It’s Not Me, It’s You. Why Are Consumers Breaking Up With Brands?

Relationships between consumers and brands, in many ways, mirror relationships they have with other human beings.

Some folks are brand-monogamous, such as the age-old Ford vs Holden debate, for when it comes to cars for Australian men it’s a case of pick and stick for life.

Other relationships can be more fickle, and sometimes it can take one bad experience to put a consumer off a particular brand forever, and they can do great damage to the brand by discussing its flaws in details with their friends, generating negative word of mouth, much as people do when they discuss the flaws of their ex-partners with their friends.

For other brand relationships, there is a degree of inter-changeability, for example one might flick between WeetBix and VitaBrits the next week without batting an eyelid.

These consumer-brand relationships are complex and fascinating.  A recent study by ExactTarget in the United States has made some intriguing discoveries about how how social media, depending upon its deployment as a strategy, can both undermine or support a consumer’s relationship with their favourite brands.  The full report info graphic can be viewed here

Among their findings, it was revealed that:

  • 54% of those surveyed felt that they received ‘permission emails’ from brands too frequently
  • When asked why someone might ‘unfriend’ a brand on Facebook, 44% said it was because the brand posted too frequently, thereby clogging up the user’s news stream
  • In response to the question why consumers ‘unfollowed’ a brand on Twitter, 52% said it was because the brand’s tweets were repetitive and boring

Finally, it seems when a consumer-brand relationship is over, it is O-V-E-R, there is no equivocation, much like in human relationships.  Once that customer-product bond is broken, it is broken for good, as respondents said they would take the following steps to sever the relationship: unlike on Facebook, unfollow on Twitter, unsubscribe from their email list.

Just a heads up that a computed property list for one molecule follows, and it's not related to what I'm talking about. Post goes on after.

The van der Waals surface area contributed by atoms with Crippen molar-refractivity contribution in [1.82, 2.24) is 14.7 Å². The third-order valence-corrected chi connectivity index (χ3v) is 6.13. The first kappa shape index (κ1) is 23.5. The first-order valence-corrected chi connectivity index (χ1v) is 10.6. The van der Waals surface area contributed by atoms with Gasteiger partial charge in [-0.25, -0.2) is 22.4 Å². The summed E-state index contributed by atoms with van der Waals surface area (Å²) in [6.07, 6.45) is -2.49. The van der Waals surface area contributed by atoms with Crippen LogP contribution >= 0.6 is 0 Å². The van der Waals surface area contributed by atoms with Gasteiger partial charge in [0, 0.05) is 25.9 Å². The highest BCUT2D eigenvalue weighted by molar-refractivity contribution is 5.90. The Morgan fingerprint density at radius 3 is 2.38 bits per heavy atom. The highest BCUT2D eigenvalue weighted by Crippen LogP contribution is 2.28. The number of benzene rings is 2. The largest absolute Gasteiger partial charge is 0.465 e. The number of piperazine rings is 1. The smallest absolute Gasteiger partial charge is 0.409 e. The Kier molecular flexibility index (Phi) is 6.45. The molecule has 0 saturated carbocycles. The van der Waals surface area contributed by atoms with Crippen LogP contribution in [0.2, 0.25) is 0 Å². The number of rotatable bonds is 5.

So what’s the learning here?  If brands are serious about building long-term, monogamous relationships with consumers, then the same rules for human relationships apply.
1. Don’t pester them
2. Don’t be repetitive and boring
3. Don’t waste their time

Or, if we were to put a more positive spin on it, contact your customer when you have something interesting/important/new to say, respect their time and use it economically.

Social media can be a powerful tool to reinforce B2C relationships but only if it is used wisely, strategically and sparingly, in support of the brand, but keeping the customer’s needs at top of mind, as it seems from the research that there is such a thing as loving your customers too much.

Yours in PR



  1. melanie Said:

    Interesting and very encouraging. I have discovered most of the time that people are more convinced by the brand than the product! Either way interesting result

  2. I was wondering if you ever thought of changing the layout of your website?
    Its very well written; I love what youve got to say. But
    maybe you could a little more in the way of content so people could connect with it better.
    Youve got an awful lot of text for only having one or 2 images.

    Maybe you could space it out better?

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